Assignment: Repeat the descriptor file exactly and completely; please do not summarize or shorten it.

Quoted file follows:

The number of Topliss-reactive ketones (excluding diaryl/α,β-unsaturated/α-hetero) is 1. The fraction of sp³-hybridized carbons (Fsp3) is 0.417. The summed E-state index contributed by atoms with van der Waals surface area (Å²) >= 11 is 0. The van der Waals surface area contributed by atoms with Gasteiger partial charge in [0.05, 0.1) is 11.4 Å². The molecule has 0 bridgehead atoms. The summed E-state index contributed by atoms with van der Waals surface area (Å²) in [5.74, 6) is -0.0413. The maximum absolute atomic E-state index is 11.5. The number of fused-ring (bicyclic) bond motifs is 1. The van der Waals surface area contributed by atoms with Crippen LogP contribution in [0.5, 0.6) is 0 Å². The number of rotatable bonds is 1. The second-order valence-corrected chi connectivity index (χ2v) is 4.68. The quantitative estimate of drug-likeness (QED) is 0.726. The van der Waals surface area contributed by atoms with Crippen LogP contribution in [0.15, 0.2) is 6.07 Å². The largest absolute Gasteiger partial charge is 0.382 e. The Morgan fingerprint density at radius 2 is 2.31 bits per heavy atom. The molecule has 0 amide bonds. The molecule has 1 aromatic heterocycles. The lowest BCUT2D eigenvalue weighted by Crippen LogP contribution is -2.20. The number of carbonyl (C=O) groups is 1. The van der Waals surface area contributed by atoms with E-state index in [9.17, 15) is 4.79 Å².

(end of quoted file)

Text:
The number of Topliss-reactive ketones (excluding diaryl/α,β-unsaturated/α-hetero) is 1. The fraction of sp³-hybridized carbons (Fsp3) is 0.417. The summed E-state index contributed by atoms with van der Waals surface area (Å²) >= 11 is 0. The van der Waals surface area contributed by atoms with Gasteiger partial charge in [0.05, 0.1) is 11.4 Å². The molecule has 0 bridgehead atoms. The summed E-state index contributed by atoms with van der Waals surface area (Å²) in [5.74, 6) is -0.0413. The maximum absolute atomic E-state index is 11.5. The number of fused-ring (bicyclic) bond motifs is 1. The van der Waals surface area contributed by atoms with Crippen LogP contribution in [0.5, 0.6) is 0 Å². The number of rotatable bonds is 1. The second-order valence-corrected chi connectivity index (χ2v) is 4.68. The quantitative estimate of drug-likeness (QED) is 0.726. The van der Waals surface area contributed by atoms with Crippen LogP contribution in [0.15, 0.2) is 6.07 Å². The largest absolute Gasteiger partial charge is 0.382 e. The Morgan fingerprint density at radius 2 is 2.31 bits per heavy atom. The molecule has 0 amide bonds. The molecule has 1 aromatic heterocycles. The lowest BCUT2D eigenvalue weighted by Crippen LogP contribution is -2.20. The number of carbonyl (C=O) groups is 1. The van der Waals surface area contributed by atoms with E-state index in [9.17, 15) is 4.79 Å².